Inquiring Deeply into Psychological Problems
Psychotherapy invariably begins with an inquiry into why a patient has come. Most often I begin with some question like “what brings you?,” but there are many different ways to open the therapeutic dialogue.
Most often the patient gives a narrative about a problem they are having, frequently one which has been stubbornly recurrent and troublesome. One slogan which summarizes what I have learned in the process of doing this work is that “insight often begins with bad news.” I may or may not make this comment out loud, but it is an implicit part of my clinical paradigm.
Patterns of emotional reactivity, upsets, or “meltdowns”—places where there has been a breakdown in the capacity to metabolize emotional experience—are useful points of departure for inquiring into the psychological structures that organize experience. As we inquire about a problem, we first endeavor to trace emotional reactions to their roots in unmet psychological needs. Most often we discover that problems are rooted in our views of self and other.
The overall goal of dynamic psychotherapy lies in establishing a therapeutic conversation (and therapeutic relationship) which supports a deeper emotional understanding of the nature of the patient’s difficulties. At various points in the therapeutic dialogue, opportunities for reflective practice may unfold, as will be illustrated in the clinical vignettes which follow.
I will begin my description of this therapeutic approach with an entry from the journal of a patient, “Alice,” who used her meditation practice to investigate an experience of anxiety.
Clinical Illustration 3.1: Alice
I noticed that I was anxious. I tried to see where it was coming from [investigation] but it was opaque to me, so I decided to sit in order to explore what the anxiety was about. A lot of thoughts came up about a conversation I had yesterday with my sister regarding a fight she had with her husband [reflection]. Suddenly it became clear to me that I am upset about my relationship with John [Alice’s significant other]. I am worried that he may be attracted to Betty [a woman John works with].
I spent the rest of my meditation trying to locate the roots of my jealous feelings. I also thought about the nature ofjealousy, and what you said to me once about my tendency to confuse jealousy and love. I could see clearly that my jealous feelings are based on feelings of insecurity [self-reflection].
As she meditated, Alice had a spontaneous insight about the link between thoughts she had about her sister’s marriage and jealous feelings she has regarding her own partner. Had Alice and I been talking together, I would likely have had the same thought and said so. Clarifying and making interpretive links of this sort are among the basic skills of effective clinical listening in any psychotherapy.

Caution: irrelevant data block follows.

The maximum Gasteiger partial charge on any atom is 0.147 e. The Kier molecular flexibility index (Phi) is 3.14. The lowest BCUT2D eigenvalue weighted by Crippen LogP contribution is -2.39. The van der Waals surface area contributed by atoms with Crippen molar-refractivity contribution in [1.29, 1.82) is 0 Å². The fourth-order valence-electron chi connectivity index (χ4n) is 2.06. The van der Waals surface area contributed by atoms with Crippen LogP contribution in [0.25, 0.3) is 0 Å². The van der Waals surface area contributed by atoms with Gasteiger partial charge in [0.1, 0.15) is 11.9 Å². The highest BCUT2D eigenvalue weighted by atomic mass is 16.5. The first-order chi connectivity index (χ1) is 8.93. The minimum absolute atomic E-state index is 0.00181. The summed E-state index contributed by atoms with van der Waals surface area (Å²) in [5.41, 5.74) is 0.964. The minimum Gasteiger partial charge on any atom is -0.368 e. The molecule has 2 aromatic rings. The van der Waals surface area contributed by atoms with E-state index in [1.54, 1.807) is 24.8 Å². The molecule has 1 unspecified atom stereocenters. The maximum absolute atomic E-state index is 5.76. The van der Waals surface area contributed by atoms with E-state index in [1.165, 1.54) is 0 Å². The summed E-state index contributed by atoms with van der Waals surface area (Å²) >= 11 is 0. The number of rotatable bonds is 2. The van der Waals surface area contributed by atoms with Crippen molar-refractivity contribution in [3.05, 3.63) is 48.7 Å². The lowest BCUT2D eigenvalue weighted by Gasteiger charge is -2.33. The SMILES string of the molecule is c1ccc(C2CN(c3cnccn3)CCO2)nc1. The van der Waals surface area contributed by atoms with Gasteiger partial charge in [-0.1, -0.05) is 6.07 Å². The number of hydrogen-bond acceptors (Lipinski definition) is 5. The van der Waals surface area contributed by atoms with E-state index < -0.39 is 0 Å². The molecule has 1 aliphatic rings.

Note that in the example given, inquiry began with the associative framework of psychological meanings, as in the example given. For most people, this is a very “natural” place to begin as we look within ourselves, because the raw material in the mind tends to consist of these kinds of associations. (In dharma practice, all of this would fall into the category of “personality view”—a very basic aspect of our conditioning.)
In my own consulting room, the process of inquiry unfolds in ordinary psychotherapeutic conversation. It develops both out of observations contributed by the patient and/or from creative or intuitive clinical ideas of my own. I may “invite” a patient to further investigate some particular aspect of their experience. I may suggest an “empirical experiment” to notice what feelings arise under certain circumstances, or I may just ask a pointed question that invites reflection. I may comment on something that seems to me to be happening in the Here and Now of the session and ask the patient to take a moment to see how he or she is actually feeling in that moment. I may introduce a clinical “pause” by inviting the patient to spend a few minutes getting a “felt sense”1 of what they are talking about. I may make an interpretation of some sort and ask the patient to notice whether or not it seems true to them, or I may invite them to investigate what evolves as life unfolds. When I work with meditators, I may sometimes “prescribe” a question for meditative investigation or inquiry: for example, “what is at stake here?” or “what aspect of yourself are you attached to here?” There are sometimes interesting comparisons to be made between daily life and meditation practice, and there may also be important points that bear upon the perspective of the dharma (whether or not Buddhist ideas are made an explicit focus).